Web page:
Turkey Landmarks

Mount Ararat

Ararat – the sacred mountain

According to topschoolsintheusa, the Ararat stands in the far east of Turkey, in the border area with Armenia and Iran. The dormant volcano is a mountain with a high symbolic power and is considered “holy” by the Armenians. From their capital, Yerevan, the summit of the 5,165 m high mountain is clearly visible on a clear day. According to the biblical story, Noah’s ark is said to have stranded on Mount Ararat or in its vicinity after the flood.
As the highest point in Turkey and on the Eastern Anatolian highlands, the volcano is also known as Great Ararat to distinguish it from the neighboring small Ararat (3,896 m).

Study trips and mountain tours to Ararat

Eastern Anatolia is a remote but interesting travel area for individualists and active people. The outer east of Turkey is off the beaten track and offers little comfort to travelers. But the great landscape around the Ararat makes up for all the effort.

Travel specialists offer study trips, hiking and ski mountaineering tours to Ararat. Since the first ascent in 1829, the volcano has been a popular destination for mountaineers. In the short open season, so-called short trekking trips to the mountain or to the region are organized. They are often combined with visits to a bazaar or the famous Ishak Pasha Palace.

For experienced mountaineers and skiers, climbing the Ararat summit with overnight stays in two base camps and a more than 2200 m long descent from the mountain slope is a special experience. Other ski tours lead to the neighboring mountains of the highlands.

Study travelers who visit the historical sights of Eastern Anatolia and Armenia can usually experience the surroundings of Ararat on an excursion as part of the tour’s program. The barren steppe landscape is particularly fascinating

Kariye Museum

A city trip to Istanbul offers the opportunity to delve deeply into history: Many a visitor, who strolls through the alleys of the old town, thinks that the city was formerly called “Constantinople” and was the capital of the Byzantine Empire. In the European part of Istanbul, more precisely: in the Fatih district, there is one of the most beautiful buildings from the Byzantine period, namely the Chora Church, which is now open to the public as the Kariye Museum (“Kariye Müzesi”). This church is definitely worth a visit!

A look into the history of the Chora Church

The Chora Church was built in the Middle Ages – between 527 and 575. The present church was built on the foundations of this building in the 12th century and was restored in the 14th century and decorated with wonderful mosaics and frescoes. After the conquest of Constantinople in 1453, the Ottomans turned the Chora church into a mosque. In 1948 this long-forgotten treasure of art history was turned into a museum. The Chora Church is now even recognized as a UNESCO World Heritage Site!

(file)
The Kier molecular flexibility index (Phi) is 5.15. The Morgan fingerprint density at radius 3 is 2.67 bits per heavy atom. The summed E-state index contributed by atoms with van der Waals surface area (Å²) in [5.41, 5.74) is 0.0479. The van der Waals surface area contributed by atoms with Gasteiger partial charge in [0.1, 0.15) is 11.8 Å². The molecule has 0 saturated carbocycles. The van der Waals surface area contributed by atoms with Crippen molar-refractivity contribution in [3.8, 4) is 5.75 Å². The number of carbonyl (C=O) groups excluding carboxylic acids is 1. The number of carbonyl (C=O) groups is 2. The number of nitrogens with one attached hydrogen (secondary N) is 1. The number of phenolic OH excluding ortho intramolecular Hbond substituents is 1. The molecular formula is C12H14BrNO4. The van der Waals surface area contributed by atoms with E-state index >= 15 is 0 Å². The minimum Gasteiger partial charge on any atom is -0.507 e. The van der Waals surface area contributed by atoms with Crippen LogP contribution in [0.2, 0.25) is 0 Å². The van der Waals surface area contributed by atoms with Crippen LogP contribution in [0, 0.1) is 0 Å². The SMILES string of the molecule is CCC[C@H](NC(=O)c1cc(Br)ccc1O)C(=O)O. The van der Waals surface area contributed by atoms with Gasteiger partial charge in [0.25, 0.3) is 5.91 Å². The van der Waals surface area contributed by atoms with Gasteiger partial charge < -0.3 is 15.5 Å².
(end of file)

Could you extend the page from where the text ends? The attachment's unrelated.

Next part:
Tour of the church

As befits an Orthodox church, the Chora church has several domes and side chapels. Ornate mosaics are colorful – in the style of the Byzantine Renaissance – depict biblical figures and stories. Christ as ruler of the world, Mary and the apostles Peter and Paul can be seen. Various episodes of the Christmas story are nicely illustrated, for example the journey of Mary and Joseph to Bethlehem. The domes and walls of the church were beautifully painted, also with biblical motifs: the viewer encounters Christ, John the Baptist, David, Solomon, Adam and Eve, with Christ occupying the most prominent place in the middle of the highest dome.

Museum opening times

The Kariye Museum is open all year round, every day except Wednesdays, from 9:00 a.m. to 7:00 p.m. in summer and 9:00 a.m. to 5:00 p.m. in winter.

Chora Church

The Chora Church is an extremely popular attraction in the Turkish metropolis of Istanbul. The former important Byzantine church, which is located on a small hill on the edge of the Edirnekapi district, is now a popular museum. One of the most important Byzantine sacred cycles in the world, which is still well preserved, can be admired here. The elaborately designed mosaic depicts the famous salvation story of Jesus and the life of Mother Mary. The church was built in the 4th century at the behest of the Roman emperor Constantine the Great. The four-pillar church was only brought into its current state by the Ottomans as part of an extensive redesign at the beginning of the 14th century. In the spacious interior of the museum, which is visited annually by several thousand tourists from all over the world and countless locals, in addition to the various valuable frescoes, among other things, four elaborately designed graves can be found in the chapel. The church consists of a side chapel and a two-story gallery. The spacious central nave is mainly characterized by a large dome. Numerous old Ottoman wooden houses can be found in the vicinity of the Chora church. Another large grave is located in the cozy garden of the former church. Entrance to the Chora Church costs 6.40 euros.

Chora Church, Turkey

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